We’ve mocked James because of the idea that he’s not “a closer” without appreciating the fact that he is unselfish to a fault and has undying faith and confidence in his teammates.
And we’ve criticized his lack of an offensive post-game without fully paying homage to the fact that he is one of the few superstars of our generation who exerts equal amounts of energy—and is equally effective—on both sides of the court.
Abate the Hate.
Durant and the Oklahoma City represent all that is right about the game of basketball. Down to earth kids, an organically grown program, and a small-market team excelling in an era in which celebrities, sexy skylines, and nine-figure bank accounts overshadow what this is all about—the game of basketball.
It’s easy to love the Thunder just as it was easy to love James’ Cavaliers back in 2007. Back then, James was Durant, and he lived through what Durant is currently experiencing.
“In 2007, I was young and inexperienced and ran into a San Antonio Spurs team that had won three championships to that point,” he said. “They had been in that moment and they showed it.”
Now, five years later, James is the one who has been here, even if he hasn’t done that. He’s failed twice on this stage before. But now, he’s so close, he can smell it.
And while I will not go as far as to say that anyone who is not fond of James or the route he has taken to becoming a champion should be rooting for him to succeed, you shouldn’t be mad if and when he does, because he deserves it.
Through four games in these finals, James is averaging 29.3 points, 10.0 rebounds, and 6.0 assists while shooting 49 percent from the field and 81 percent from the free-throw line. I mentioned all of that in my Game 4 story. What I didn’t mention, though, was that James’ impact on the defensive end is unlike anything I’ve ever seen.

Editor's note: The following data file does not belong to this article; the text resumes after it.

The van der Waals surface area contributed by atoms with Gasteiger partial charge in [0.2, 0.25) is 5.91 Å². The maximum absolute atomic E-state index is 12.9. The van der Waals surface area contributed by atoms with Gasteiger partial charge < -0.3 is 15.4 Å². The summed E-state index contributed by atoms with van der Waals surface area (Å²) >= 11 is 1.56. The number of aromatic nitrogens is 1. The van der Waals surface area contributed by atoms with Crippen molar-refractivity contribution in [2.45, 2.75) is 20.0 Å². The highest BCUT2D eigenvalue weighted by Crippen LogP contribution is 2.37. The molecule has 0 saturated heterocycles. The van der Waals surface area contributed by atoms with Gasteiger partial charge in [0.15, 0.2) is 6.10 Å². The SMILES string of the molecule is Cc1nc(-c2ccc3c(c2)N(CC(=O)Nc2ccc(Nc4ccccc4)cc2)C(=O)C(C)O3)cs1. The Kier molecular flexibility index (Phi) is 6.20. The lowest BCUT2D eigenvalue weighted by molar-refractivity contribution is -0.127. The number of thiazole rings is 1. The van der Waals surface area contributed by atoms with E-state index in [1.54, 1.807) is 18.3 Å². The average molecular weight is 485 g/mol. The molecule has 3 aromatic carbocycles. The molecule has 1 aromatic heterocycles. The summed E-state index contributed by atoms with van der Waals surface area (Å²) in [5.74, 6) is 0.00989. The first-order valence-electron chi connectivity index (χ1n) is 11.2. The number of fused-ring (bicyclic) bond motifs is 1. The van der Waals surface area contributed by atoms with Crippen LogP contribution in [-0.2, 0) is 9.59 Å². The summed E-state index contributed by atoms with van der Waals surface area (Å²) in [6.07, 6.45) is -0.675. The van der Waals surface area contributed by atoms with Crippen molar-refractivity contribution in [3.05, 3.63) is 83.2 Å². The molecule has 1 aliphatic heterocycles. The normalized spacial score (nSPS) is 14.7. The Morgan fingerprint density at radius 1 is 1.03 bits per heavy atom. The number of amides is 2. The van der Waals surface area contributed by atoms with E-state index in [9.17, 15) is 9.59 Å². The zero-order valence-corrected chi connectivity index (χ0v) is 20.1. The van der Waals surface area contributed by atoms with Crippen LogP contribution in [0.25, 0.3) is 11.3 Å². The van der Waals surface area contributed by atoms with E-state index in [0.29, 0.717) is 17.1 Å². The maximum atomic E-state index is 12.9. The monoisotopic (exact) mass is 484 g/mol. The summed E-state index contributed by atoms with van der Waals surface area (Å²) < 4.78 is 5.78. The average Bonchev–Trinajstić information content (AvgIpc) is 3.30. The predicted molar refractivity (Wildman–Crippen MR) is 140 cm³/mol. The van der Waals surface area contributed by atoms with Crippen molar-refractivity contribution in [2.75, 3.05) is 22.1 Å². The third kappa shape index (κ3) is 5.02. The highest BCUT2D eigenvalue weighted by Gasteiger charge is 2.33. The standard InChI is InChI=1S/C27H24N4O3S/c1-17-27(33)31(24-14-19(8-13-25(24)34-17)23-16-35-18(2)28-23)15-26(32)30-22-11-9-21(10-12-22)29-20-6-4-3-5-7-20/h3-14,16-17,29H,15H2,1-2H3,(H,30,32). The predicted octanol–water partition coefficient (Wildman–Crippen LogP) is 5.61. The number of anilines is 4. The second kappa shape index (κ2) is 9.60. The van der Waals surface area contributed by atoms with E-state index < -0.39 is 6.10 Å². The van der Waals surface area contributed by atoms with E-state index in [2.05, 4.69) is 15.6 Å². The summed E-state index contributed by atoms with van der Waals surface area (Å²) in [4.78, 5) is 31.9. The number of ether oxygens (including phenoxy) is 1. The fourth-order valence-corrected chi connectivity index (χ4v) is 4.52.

From the press box in the American Airlines Arena, I’ve witnessed James closing out on shooters on the perimeter, disturbing Serge Ibaka’s finishes at the rim, and battling for defensive rebounds, often in the same possession.
In his third NBA Finals, nobody has worked harder. In the 2012 NBA playoffs, nobody has played better.
If you’re from Ohio or a fan of the Knicks, Nets, Bulls, or Cavaliers, it’s easy to understand why you can’t support James or his quest. But if you’re a fan of the game of basketball and of greatness, you should.
It’s time for us to collectively forgive LeBron James and turn the page on the Summer of 2010. As difficult as it may be, win or lose, it’s time to tip your cap.
History will repeat itself. The Thunder will ripen, Durant and Westbrook will lead them to the promised land, and their performance in these 2012 NBA Finals will ultimately fuel their fire and make them stronger and wiser. But right now, today, the Heat have been the better team and James, the ultimate competitor.
Abate the Hate, it’s time to give him some credit.
No, the Heat won’t win seven championships, especially not with Dwyane Wade showing every one of his 30 years of age. In years to come, the Thunder will progress and the Chicago Bulls, Indiana Pacers, Philadelphia 76ers, and New York Knicks will improve. Things will get tougher for James and the Heat.
But today, at this moment, with a single victory forever removing him from comparisons to Charles Barkley, Karl Malone, and Patrick Ewing, James has done any and everything within his power to put himself and his team in this position.
Love him or hate him, you’ve gotta respect that.
Moke Hamilton is a Senior NBA Columnist for SheridanHoops.com and is on assignment in Miami for the NBA Finals. Follow him on Twitter.